16:09 mikerod: +1 criterium

16:09 puredanger: borkdude: you should really set your :jvm-opts ^:replace ["-server" "-Xmx512m"] in project.clj and yes, use something like criterium. I'm sorry that's all annoying but it matters.

16:09 Bronsa: http://sprunge.us/cPVT here's my results

16:10 not through lein

16:10 borkdude: Bronsa same thing

16:11 llasram: shriphani: Let me read some backlog, or if you have a link to documentation describing what you're trying to wire up?

16:11 mikerod: Bronsa: well now we need some profiling snapshots :P

16:11 llasram: shriphani: It's starting to sound like you want to generate a class which you ship over to an entirely different JVM via a JAR?

16:11 shriphani: llasram, sort of

16:11 not sure if a .jar is necessary

16:12 llasram: But it is in a different JVM?

16:12 shriphani: yes, different jvm.

16:12 puredanger: Bronsa: so, you're seeing sequence as slower and into as faster

16:12 justin_smith: shriphani: then why even speak of generating the class at runtime? you can just use gen-class in this case, right?

16:12 Bronsa: puredanger: seems like chunked-seqs come into play with those results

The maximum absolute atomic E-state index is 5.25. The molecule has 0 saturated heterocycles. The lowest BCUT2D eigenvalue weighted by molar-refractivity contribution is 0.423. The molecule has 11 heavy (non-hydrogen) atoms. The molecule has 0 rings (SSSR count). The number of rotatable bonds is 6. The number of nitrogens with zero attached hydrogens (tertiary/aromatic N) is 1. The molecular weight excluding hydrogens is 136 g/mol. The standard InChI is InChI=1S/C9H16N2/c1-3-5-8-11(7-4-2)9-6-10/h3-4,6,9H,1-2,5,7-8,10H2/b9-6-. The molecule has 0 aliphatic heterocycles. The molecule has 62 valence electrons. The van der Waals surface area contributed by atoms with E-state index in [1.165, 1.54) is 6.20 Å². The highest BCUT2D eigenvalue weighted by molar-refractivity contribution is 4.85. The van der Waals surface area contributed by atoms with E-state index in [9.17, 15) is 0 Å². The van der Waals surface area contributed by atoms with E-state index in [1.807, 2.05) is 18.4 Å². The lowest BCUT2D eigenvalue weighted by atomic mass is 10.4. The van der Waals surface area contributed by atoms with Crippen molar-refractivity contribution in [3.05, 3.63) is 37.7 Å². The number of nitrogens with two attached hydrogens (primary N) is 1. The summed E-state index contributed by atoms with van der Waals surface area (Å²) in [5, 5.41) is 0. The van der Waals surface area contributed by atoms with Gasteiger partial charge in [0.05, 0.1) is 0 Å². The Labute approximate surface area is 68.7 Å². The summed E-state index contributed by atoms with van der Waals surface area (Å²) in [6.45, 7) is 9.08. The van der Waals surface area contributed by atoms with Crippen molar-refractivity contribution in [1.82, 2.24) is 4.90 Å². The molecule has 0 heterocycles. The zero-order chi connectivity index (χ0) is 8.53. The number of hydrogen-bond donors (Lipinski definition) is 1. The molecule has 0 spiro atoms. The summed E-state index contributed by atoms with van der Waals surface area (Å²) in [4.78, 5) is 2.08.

16:12 replacing (range 1000) with (take 1000 (iterate inc 0)) changes significantly the results

16:12 puredanger: Bronsa: into is reducing and avoid any intermediate stuff so that makes sense

16:13 stuartsierra: doall/dorun don't know about chunked seqs or transducers.

16:13 shriphani: justin_smith, some class members are going to be specified by the caller of the API

16:14 puredanger: Bronsa: I would still expect sequence with a transducer to be faster than lazy seqs in this case.

16:14 Bronsa: puredanger: http://sprunge.us/XVUc

16:15 llasram: shriphani: Then this is kind of tricky... So `gen-class` generates classes which proxy to a Clojure namespace, which they will `require`. So you need to ship over the Clojure code too, as well as Clojure itself and any dependencies.

16:15 Bronsa: lazyseq w/ chunked-seqs seems to be fastest, lazyseq w/o chunked-seqs slowest

16:15 but again, I'm testing on a bare repl, maybe criterium will give different results

16:15 llasram: shriphani: I can't help but feel there might be a simpler solution here somewhere. Can you provide any more specifics?

16:16 puredanger: Bronsa: chunked seqs can be surprisingly fast sometimes. you are munging the initial case from repeated cases. depending which hotspot compiler you're using you might not be getting compiled yet (-server takes 10000 reps I think before inlining).

16:17 Bronsa: take has state that uses atoms. I have a patch prepped for Rich that replaces that with volatiles internally and is significantly faster. that will improve take, drop, partition, etc.

16:17 Bronsa: the transducer version that is